Neurodegenerative diseases such as Alzheimer’s and Parkinson’s are often accompanied by amyloid proteins in the brain that have become clumped or misfolded. At Washington University in St. Louis, a newly developed technique that measures the orientation of single molecules is enabling, for the first time, optical microscopy to reveal nanoscale details about the structures of these problematic proteins.
Research from the lab of Matthew Lew, assistant professor in the Preston M. Green Department of Electrical & Systems Engineering at the McKelvey School of Engineering, describing this new approach was published in Optica, The Optical Society’s journal for high impact research.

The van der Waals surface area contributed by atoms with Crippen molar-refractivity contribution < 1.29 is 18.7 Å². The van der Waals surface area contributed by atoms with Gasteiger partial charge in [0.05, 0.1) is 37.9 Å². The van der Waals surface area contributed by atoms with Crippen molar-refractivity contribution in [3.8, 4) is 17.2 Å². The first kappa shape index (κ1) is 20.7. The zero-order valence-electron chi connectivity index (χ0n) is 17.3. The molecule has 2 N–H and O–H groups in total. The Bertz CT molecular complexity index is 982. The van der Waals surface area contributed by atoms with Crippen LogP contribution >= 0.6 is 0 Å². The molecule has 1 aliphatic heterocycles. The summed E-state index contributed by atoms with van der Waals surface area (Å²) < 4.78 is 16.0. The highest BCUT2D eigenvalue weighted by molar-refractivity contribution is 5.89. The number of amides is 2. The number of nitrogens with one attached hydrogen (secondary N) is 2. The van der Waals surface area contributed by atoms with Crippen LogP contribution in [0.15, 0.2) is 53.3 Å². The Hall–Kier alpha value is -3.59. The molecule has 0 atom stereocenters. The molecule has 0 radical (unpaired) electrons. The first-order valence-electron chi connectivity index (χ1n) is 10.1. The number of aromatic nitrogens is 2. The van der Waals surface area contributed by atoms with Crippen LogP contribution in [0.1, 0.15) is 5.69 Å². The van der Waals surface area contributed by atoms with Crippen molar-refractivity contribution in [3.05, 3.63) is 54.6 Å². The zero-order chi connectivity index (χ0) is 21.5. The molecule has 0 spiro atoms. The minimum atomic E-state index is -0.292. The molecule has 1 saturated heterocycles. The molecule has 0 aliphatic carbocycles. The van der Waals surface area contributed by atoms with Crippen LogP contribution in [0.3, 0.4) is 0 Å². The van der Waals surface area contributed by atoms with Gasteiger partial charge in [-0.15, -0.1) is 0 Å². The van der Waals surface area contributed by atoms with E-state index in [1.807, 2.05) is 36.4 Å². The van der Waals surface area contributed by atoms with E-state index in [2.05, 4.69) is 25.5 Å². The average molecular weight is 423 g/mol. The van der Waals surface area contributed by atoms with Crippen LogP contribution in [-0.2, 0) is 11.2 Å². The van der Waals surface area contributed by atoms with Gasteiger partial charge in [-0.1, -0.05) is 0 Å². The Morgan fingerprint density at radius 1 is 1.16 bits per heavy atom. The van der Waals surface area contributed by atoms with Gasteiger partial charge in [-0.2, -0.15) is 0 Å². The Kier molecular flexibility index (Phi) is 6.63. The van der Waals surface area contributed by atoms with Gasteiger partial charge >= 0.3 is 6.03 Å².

“Neurodegenerative disorders such as Alzheimer’s and Parkinson’s diseases are leading causes of death all over the world,” said Tianben Ding, a PhD student in Lew’s lab and a co-author of the new paper. “We hope our single-molecule orientation imaging approach can provide new insights into amyloid structure and possibly contribute future development of effective therapeutics against the diseases.”
Biological and chemical processes are driven by complicated movements and interactions between molecules. Although most amyloid proteins may be non-toxic, the misfolding of even a few could eventually kill many neurons.
“We need imaging technologies that can watch these molecular movements in living systems to understand the fundamental biological mechanisms of disease,” Lew said. “Amyloid and prion-type diseases like Alzheimer’s, Parkinson’s and diabetes are our first targets for this technology, but we see it being applied in many other areas too.”